Lebanon Businessnews News

Insider trading suspected of
motivating Eurobond default
Up to ten times the potential gain
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Prices of Credit Default Swaps (CDS) sharply and suspiciously increased between January and March 2020 prior to the decision of defaulting on the Lebanese Eurobonds became public. Recently published information is pointing to insider trading and price manipulation.

According to an article by Nicolas Sbeih published by Ici Beyrouth news website, someone who would have bought a CDS in early January of that year, when the option of default on Eurobonds was not public knowledge would have earned ten times the value of that investment by the time the information was announced. At the beginning of January 2020, a CDS was trading at $2,285. it catapulted to over $25,000 on March 12 when the government officially announced suspension of payment (a.k.a. default) and informed bondholders of the matter (Click here for prices of Lebanon’s five-year bond CDS).

In March 2020, a payment of close to $400 million was ruled in favor of investors holding credit insurance on Lebanon’s Eurobonds according to a binding decision from a CDS committee (see BusinessNewsstory).

The Ici Beyrouth article cites financial sources that believe that CDS holders were not only aware of the envisaged default but were also actively involved in the decision. They would be influential enough to tip the balance in the direction of default, motivated not by the inability of the State to honor its debt, or by any concern for the subsistence of the people, but to reap the profits from the resale of the CDS they were holding.

Prior to the publishing of the article, Riad Salameh, Governor of the Central Bank (BDL), disclosed in an interview with the same website, and subsequently on the LBCI television channel, that BDL is carrying out an investigation to find out if there has been insider trading linked to the default on public debt, for illicit gain purposes.

A CDS is a credit insurance policy hedging against a potential default of the underlying security, such as a Eurobond issued by the Lebanese government. These policies are most often issued by large banks or insurance companies that guarantee the underlying debt between the issuer and the buyer. Its pricing is directly linked to the credit rating of the insured instrument. Once issued, a CDS becomes a tradable financial instrument. A CDS holder who believes that the risk of default is lower than the market value of the CDS will probably sell it to someone who believes the opposite. Like other financial securities such as stocks and bonds, CDSs are traded freely in successive transactions between buyers and sellers, while their prices fluctuate according to the changes in perceived risks. The greater the perceived risk of default, the more expensive this CDS insurance will become.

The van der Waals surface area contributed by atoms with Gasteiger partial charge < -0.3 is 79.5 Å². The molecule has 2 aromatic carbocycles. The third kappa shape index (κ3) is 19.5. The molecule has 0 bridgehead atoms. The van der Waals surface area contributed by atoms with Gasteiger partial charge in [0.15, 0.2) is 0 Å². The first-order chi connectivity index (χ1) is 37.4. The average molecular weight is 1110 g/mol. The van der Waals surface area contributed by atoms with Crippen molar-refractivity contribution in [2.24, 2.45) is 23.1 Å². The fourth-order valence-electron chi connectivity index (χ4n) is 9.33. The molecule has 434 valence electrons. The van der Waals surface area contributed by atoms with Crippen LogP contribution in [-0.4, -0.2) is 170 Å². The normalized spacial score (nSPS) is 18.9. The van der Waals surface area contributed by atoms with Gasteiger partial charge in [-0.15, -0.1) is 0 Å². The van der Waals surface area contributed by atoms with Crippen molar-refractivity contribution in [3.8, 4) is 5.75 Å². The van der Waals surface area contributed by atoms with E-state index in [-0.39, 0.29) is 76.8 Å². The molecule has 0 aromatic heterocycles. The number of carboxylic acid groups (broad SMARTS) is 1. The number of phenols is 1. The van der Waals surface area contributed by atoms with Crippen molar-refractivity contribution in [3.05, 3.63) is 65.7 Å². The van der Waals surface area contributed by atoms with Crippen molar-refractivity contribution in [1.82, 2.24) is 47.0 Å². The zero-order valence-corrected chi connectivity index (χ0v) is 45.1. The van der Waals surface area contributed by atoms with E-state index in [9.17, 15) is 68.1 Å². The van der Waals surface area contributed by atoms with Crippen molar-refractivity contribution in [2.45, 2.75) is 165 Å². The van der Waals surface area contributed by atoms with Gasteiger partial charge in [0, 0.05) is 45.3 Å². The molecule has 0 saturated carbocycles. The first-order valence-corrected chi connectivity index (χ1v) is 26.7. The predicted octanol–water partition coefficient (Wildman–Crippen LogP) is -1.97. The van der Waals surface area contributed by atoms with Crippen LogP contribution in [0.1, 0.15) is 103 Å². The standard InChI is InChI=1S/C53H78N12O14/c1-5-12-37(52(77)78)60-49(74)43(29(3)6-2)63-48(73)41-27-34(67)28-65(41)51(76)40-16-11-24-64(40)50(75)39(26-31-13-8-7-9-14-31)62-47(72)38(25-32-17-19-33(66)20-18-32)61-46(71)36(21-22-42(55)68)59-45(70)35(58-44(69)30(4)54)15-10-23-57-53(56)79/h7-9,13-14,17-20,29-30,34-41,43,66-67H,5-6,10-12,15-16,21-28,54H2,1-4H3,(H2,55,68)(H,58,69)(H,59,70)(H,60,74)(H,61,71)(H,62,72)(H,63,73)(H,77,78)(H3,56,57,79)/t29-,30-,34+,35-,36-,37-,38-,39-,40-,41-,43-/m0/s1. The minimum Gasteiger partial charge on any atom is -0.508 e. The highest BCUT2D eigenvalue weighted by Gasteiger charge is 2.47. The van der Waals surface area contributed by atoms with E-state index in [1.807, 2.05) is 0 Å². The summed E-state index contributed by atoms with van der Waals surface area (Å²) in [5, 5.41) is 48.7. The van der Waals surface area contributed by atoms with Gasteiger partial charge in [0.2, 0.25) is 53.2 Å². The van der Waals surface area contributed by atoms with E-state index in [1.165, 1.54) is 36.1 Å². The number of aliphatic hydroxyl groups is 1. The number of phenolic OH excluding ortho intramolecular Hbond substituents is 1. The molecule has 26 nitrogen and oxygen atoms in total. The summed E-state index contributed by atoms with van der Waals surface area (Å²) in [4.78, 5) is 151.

To support this conjecture, the article’s sources highlight that BDL was well able at the time to rescue the State. Its foreign currency reserves were around $30 billion.

The Eurobonds maturing in 2020, with accrued interests, had a redemption value of $4.6 billion. Those due in 2021 were of the same amount, i.e. around $9 billion over two years. This would have allowed giving sufficient time in principle to the State to start cleaning up its finances. More than half of the Eurobonds were held by local entities (BDL, banks, insurance companies), which could have been amenable to a rescheduling of the debt principal. The State (or BDL) would therefore have to pay much less than half the due amounts.

Date Posted: Jun 27, 2022
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